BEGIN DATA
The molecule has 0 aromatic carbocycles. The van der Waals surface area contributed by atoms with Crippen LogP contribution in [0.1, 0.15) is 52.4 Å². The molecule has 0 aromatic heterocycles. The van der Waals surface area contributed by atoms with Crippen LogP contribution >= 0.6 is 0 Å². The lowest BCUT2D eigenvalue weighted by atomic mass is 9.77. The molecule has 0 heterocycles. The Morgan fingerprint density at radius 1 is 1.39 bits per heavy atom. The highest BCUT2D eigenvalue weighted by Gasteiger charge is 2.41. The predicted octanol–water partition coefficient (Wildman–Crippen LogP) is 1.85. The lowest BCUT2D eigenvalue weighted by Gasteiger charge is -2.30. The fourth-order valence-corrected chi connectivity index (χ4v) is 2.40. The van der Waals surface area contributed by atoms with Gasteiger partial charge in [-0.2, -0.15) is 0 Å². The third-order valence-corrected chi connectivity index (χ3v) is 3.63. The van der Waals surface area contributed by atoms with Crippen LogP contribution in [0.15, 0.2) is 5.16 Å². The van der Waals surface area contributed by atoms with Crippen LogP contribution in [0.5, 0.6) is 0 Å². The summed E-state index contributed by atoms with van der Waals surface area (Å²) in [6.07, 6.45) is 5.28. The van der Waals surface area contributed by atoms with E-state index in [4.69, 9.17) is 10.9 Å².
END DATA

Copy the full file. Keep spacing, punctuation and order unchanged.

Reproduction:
The molecule has 0 aromatic carbocycles. The van der Waals surface area contributed by atoms with Crippen LogP contribution in [0.1, 0.15) is 52.4 Å². The molecule has 0 aromatic heterocycles. The van der Waals surface area contributed by atoms with Crippen LogP contribution >= 0.6 is 0 Å². The lowest BCUT2D eigenvalue weighted by atomic mass is 9.77. The molecule has 0 heterocycles. The Morgan fingerprint density at radius 1 is 1.39 bits per heavy atom. The highest BCUT2D eigenvalue weighted by Gasteiger charge is 2.41. The predicted octanol–water partition coefficient (Wildman–Crippen LogP) is 1.85. The lowest BCUT2D eigenvalue weighted by Gasteiger charge is -2.30. The fourth-order valence-corrected chi connectivity index (χ4v) is 2.40. The van der Waals surface area contributed by atoms with Gasteiger partial charge in [-0.2, -0.15) is 0 Å². The third-order valence-corrected chi connectivity index (χ3v) is 3.63. The van der Waals surface area contributed by atoms with Crippen LogP contribution in [0.15, 0.2) is 5.16 Å². The van der Waals surface area contributed by atoms with Crippen LogP contribution in [0.5, 0.6) is 0 Å². The summed E-state index contributed by atoms with van der Waals surface area (Å²) in [6.07, 6.45) is 5.28. The van der Waals surface area contributed by atoms with E-state index in [4.69, 9.17) is 10.9 Å².